State, it better behaves like a private owner" is in fact complex and difficult to justify.
But I think this is a question of perspective: I do not think that is the best way to put
the question; it makes a lot more sense to say that resources that are subject to
authority and are used by users, such as "public" property, do not cease to need rules
that enable its use and prevent a "common tragedy", as they would need to property
was private and open to the public. Efficient market emulation, of course, does not
exist, which is why privatization is advocated, but this does not eliminate the previous
premise (ie need for rules). In this way, the solution is to improve this system,
improving it in the sense of if you earn quality in degree and not by sending the water
away with the baby. Not being a perfect system of property rights, the Swiss
immigration system, for example, is frankly superior in degree to almost every other
where bureaucrats rule: Swiss immigration laws are made decentrally at cantonal level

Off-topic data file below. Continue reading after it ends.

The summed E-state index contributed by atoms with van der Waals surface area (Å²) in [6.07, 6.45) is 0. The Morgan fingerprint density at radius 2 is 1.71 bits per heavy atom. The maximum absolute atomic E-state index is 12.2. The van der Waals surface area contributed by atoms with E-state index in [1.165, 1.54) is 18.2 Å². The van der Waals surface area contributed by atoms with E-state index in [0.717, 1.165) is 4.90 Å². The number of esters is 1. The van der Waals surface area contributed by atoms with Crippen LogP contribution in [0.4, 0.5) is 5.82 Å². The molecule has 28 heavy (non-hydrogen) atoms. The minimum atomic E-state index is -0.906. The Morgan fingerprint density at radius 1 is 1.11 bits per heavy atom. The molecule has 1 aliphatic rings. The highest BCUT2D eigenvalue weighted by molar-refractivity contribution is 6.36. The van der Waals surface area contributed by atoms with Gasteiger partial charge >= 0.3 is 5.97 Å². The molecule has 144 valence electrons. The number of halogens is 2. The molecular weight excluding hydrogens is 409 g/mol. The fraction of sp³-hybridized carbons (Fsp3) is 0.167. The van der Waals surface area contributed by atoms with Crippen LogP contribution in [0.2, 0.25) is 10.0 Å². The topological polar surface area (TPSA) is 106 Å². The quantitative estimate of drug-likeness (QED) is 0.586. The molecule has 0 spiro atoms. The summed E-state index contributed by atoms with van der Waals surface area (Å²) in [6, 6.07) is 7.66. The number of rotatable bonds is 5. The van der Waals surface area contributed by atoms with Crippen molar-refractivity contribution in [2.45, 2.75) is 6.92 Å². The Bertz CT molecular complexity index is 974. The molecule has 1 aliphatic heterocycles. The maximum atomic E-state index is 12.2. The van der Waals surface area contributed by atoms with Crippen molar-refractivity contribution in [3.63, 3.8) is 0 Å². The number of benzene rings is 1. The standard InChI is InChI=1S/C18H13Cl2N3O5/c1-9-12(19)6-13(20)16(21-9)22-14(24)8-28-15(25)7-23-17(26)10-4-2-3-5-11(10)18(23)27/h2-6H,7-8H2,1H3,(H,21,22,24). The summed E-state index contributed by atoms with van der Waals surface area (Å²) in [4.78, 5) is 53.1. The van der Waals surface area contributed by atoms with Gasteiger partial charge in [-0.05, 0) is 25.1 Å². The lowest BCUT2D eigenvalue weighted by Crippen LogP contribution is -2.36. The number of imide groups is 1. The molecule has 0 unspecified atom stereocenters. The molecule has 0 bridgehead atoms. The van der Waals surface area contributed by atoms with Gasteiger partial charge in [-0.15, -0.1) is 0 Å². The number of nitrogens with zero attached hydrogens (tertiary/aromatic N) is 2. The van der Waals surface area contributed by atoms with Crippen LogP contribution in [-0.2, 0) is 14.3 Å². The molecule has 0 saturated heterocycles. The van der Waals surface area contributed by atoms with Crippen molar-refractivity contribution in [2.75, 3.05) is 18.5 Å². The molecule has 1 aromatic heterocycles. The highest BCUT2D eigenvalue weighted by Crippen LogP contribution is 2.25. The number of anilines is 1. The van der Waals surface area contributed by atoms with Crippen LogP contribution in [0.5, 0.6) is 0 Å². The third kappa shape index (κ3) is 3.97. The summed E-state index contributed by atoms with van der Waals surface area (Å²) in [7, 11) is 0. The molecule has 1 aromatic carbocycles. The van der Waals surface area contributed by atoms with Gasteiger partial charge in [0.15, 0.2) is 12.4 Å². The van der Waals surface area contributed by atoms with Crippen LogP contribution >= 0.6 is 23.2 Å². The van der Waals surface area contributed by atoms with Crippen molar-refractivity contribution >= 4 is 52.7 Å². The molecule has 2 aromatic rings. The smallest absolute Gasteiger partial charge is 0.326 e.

and through democracy citizens can select the type of immigration they want as well as
exclude what they do not want. There is in this way a selection mechanism that in
practice does not exist in other societies. For liberalism, in the current circumstances,
what makes sense is to advocate decentralization of power / secession and not open
frontiers. In short, the right to voluntary association between adults is fundamental
part of the property rights system; that is, the right to choose the type of people with
whom we wish to live, and this implies discrimination, since any choice is an act of
discrimination (I prefer A to B, then discriminate). In an age where the spirit of the
times is fundamentally egalitarian, this is a logic that is forgotten, even in philosophical
fields where one would not expect this to happen.